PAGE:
New "Louisiana Hayride" Box Set Celebrates Early Country & Rock Facebook Twitter Email With rare gems from Johnny Cash, Elvis Presley, Hank Williams, and more, new compilation shows depth of iconic radio show's catalog NATE HERTWECKGRAMMYS OCT 31, 2017 - 12:19 PM Long before YouTube channels, Spotify Discover Weekly playlists, "Louisiana Hayride" provided a springboard for many great country artists. Broadcast out of Shreveport, La., on KWKH AM 1130 from 1948 to 1960, the legendary radio show hosted blossoming talents such as Hank Williams, Johnny Cash and of course, Elvis Presley. In a massive new 20-disc, 559-song compilation titled At The Louisiana Hayride Tonight,
All in all, Hawkins is very proud that the set is available to music fans who might not be aware of other radio shows of the time besides the Grand Ole Opry in Nashville. "This is the biggest project that I've been involved with. I did a 12-CD set on Sun Records, and some other country and blues boxes, but this one is twice the size of those, and we're very pleased to get these out. Bear Family has done a great job in presenting this audio as clearly as possible
‘At the Louisiana Hayride Tonight’ chronicles 12-year program run in astonishing detail Bear Family’s latest box-set is their biggest ever, weighing in at 9.5 pounds and consisting of 20 compact discs and a 224-page hardback book. It’s the size of 20 LPs stacked on top of one another, clocking in at an astonishing 25+ hours of audio. At the Louisiana Hayride Tonight is an astonishing historical record of the country music program’s 12-year run (and then some), broadcasted on Shreveport’s KWKH-AM. The Louisiana Hayride was a radio program akin to Nashville’s Grand Ole Opry or Los Angeles’ Town Hall Party, in that it presented popular country musicians of the day on the airwaves. However, the Hayride was notable in its presentation of early rock ‘n’ roll acts, as well as the fact that the show wasn’t just one headliner and a bunch of undercard performers.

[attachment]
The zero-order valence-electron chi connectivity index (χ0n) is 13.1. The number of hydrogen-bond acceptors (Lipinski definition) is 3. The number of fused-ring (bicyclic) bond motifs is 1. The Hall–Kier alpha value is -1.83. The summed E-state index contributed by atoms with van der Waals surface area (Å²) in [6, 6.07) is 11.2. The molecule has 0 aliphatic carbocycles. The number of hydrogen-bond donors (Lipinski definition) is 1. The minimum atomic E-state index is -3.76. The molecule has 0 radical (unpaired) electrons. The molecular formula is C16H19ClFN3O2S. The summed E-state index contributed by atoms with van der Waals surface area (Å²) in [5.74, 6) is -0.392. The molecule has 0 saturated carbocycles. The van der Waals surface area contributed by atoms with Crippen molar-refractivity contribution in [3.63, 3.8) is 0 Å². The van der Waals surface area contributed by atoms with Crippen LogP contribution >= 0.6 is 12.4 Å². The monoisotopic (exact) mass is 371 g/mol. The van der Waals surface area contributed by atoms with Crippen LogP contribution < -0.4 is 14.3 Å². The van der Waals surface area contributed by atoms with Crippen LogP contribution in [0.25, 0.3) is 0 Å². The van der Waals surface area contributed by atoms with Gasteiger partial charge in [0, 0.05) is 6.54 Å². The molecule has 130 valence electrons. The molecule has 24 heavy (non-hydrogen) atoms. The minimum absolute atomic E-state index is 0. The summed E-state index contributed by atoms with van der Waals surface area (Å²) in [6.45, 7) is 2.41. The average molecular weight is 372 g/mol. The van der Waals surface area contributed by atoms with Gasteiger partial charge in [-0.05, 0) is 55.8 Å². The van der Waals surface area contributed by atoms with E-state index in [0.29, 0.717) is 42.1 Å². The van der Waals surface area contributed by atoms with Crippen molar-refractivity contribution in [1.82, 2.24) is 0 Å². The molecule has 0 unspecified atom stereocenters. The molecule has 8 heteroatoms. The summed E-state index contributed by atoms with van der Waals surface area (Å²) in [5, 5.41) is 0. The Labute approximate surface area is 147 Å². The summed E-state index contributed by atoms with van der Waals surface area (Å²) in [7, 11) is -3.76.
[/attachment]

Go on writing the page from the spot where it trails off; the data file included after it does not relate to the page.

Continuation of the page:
Bear Family Records has released many outstanding sets over the years, but this time it has surpassed even its own high standards. The At The Louisiana Hayride set is a 20-CD set comprised of 559 tracks from 167 different artists from 1948 to 1960 and a lavish 224-page hardback book (LP sized) full of photos and memorabilia. Most of the tracks have not been heard since they were first broadcast, and many of the photos have never been seen outside the radio station's walls, let alone published.
As I mentioned in a recent review of Woody Guthrie: The Tribute Concerts, Germany’s Bear Family label is renowned for its over-the-top archival box sets. You may practically have to rob a bank to afford some of them, but they’re almost invariably worth every penny, thanks to excellent remastering, extensive and meticulously researched liner notes, imaginative packaging, and—last but not least—fine and mind-bogglingly comprehensive programs.
In the end, there was and is nobody else quite like Woody Guthrie. When I listen to his music, I get the same feeling as when I read or see Shakespeare performed - that it is hard to believe that someone actually wrote those songs. They've become so deeply interwoven in our consciousness, our words, beliefs, desired actions as they play out in the world we see around us that it doesn't seem possible that they originated from a single person.
The package contains two twelve-by- twelve-inch hardbacks. These contain essays, historical analysis and come copiously illustrat- ed and full of photos courtesy of David Gahr, Jim Marshall and others. The books not only detail the history of the galas but really add to a canon which, until Joe Klein’s 1981 biogra- phy Woody Guthrie – A Life, took up next to no room on a bookshelf. Bear Family’s boxed set takes Guthrie’s legacy into new space.